Latest News

PPR fire folo WEB
Fire destroyed this warehouse at the Schluter Systems Complex on Saturday evening and all that remains is melted and twisted metal. (Staff Photo/Rob Fountain)
PPR fire folo 1112
Edmond Martin

Schluter expects plant to reopen soon

Controller says plant could start production by Friday

By: BEN ROWE

PLATTSBURGH — Employees could be back to work by week’s end after a fire that destroyed a warehouse at the Schluter Systems L.P. complex Saturday night.

Edmond Martin, controller for the company’s offices at 194 Pleasant Ridge Road, said there was no visible damage to the interior of the manufacturing plant that had been connected to the warehouse.

“If power is restored tomorrow, we might start production on Friday,” Martin said Monday.

Of the roughly 20 full-time employees who work at the facility, Martin expected 11 employees to have their schedules disrupted by the repair time. He said they would be fully compensated for any lost work time.

PARTNER’S PLANT

Martin emphasized that both the manufacturing plant and the damaged warehouse are the property of SSF Productions LLC, a partnership between Schluter Systems L.P. and Selit, a German-based producer of polystyrene foam.

“Schluter Systems, as a whole, has suffered no loss whatsoever; it’s one of our affiliated companies that manufactures the Styrofoam product for us that’s suffered a loss,” Martin said.

The two companies share the Pleasant Ridge Road complex with UMS Manufacturing LLC, a subsidiary of Schluter Systems that primarily produces the company’s KERDI-BOARD waterproofing panels.

Along with being a component of the company’s KERDI-BOARD panels, the foam produced at the SSF Productions LLC facility is used as cushioning material for laminate flooring, a synthetic flooring product.

In all, 205 people work at the complex.

RECONNECTING POWER

The company was working on installing new power-line connections to the production facility. Schluter Systems L.P. General Counsel C.J. Madonna said that once power is restored, the next step would be testing.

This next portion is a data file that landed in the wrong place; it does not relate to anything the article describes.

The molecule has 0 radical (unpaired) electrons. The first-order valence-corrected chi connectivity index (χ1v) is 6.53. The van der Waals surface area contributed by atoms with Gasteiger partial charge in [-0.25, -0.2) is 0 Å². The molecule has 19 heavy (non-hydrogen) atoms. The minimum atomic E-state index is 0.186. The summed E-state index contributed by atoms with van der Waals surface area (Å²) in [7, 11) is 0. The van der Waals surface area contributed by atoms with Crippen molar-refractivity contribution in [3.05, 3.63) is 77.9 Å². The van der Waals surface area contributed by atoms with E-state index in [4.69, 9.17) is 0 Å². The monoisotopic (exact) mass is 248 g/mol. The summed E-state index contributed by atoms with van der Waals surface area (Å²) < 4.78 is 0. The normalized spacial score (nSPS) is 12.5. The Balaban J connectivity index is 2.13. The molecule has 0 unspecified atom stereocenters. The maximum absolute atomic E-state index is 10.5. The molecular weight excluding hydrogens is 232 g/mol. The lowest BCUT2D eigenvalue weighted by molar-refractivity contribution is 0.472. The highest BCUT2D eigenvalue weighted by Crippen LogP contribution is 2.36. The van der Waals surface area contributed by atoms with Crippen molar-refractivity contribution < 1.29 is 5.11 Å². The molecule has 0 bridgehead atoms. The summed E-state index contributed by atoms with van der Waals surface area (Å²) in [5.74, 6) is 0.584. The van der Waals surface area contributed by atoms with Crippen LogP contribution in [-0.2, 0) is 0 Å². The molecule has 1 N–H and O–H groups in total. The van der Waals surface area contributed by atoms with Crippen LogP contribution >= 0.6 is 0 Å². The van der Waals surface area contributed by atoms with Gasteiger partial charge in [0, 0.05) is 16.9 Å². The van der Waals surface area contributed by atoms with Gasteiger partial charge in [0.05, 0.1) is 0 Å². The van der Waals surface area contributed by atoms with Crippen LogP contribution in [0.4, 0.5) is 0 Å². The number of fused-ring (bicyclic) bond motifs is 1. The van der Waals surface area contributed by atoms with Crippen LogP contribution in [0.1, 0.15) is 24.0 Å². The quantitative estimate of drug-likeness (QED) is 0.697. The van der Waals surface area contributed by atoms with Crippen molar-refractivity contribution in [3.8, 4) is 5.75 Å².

“There will probably be a day of testing the machines, making sure everything is OK, and then we’ll probably be right back at starting production,” Madonna said.

Insurance inspectors were expected to arrive at the facility today, Martin said, to inspect any damage and give permission to begin clearing the warehouse debris.

He said the company was already searching the location for any loose materials that could become airborne.

ALTERNATIVE STORAGE

With the loss of the on-site warehouse, Madonna said, any products manufactured at the site after production restarts will be stored at an alternate 80,000-square-foot-facility in Plattsburgh.

The company had begun renting a portion of the alternate facility last year to serve as off-site storage, Martin said, and the three companies have been increasing their use of the space since then.

FIREFIGHTERS PRAISED

Both Martin and Madonna shared their appreciation for the efforts of the responding fire departments in containing any damage to the warehouse.

“Had the manufacturing building gone up, there would be 20 some-odd guys out of work for quite a long time,” Martin said. “It would be a whole rebuilding process. We’d be in a whole different situation than we are right now.”

In particular, Martin said, the fire could have damaged one of only two machines in the world capable of producing the company’s KERDI-BOARD panels.

Martin said Schluter Systems has worked to maintain a strong relationship with the South Plattsburgh Fire Department. He said the department had been invited to tour the complex as it grew to become familiar with its layout.

As of Monday afternoon, Martin and Madonna said, the cause of the fire was still under investigation but had not been ruled suspicious.

As far as preparing for a similar emergency in the future, Martin said emergency preparations had previously focused on how to handle situations at the company’s manufacturing suppliers.

The company’s owners were expected to arrive from Germany today for a series of meetings, and one topic of discussion, Martin said, is looking at what the company can learn from the warehouse fire.

Published: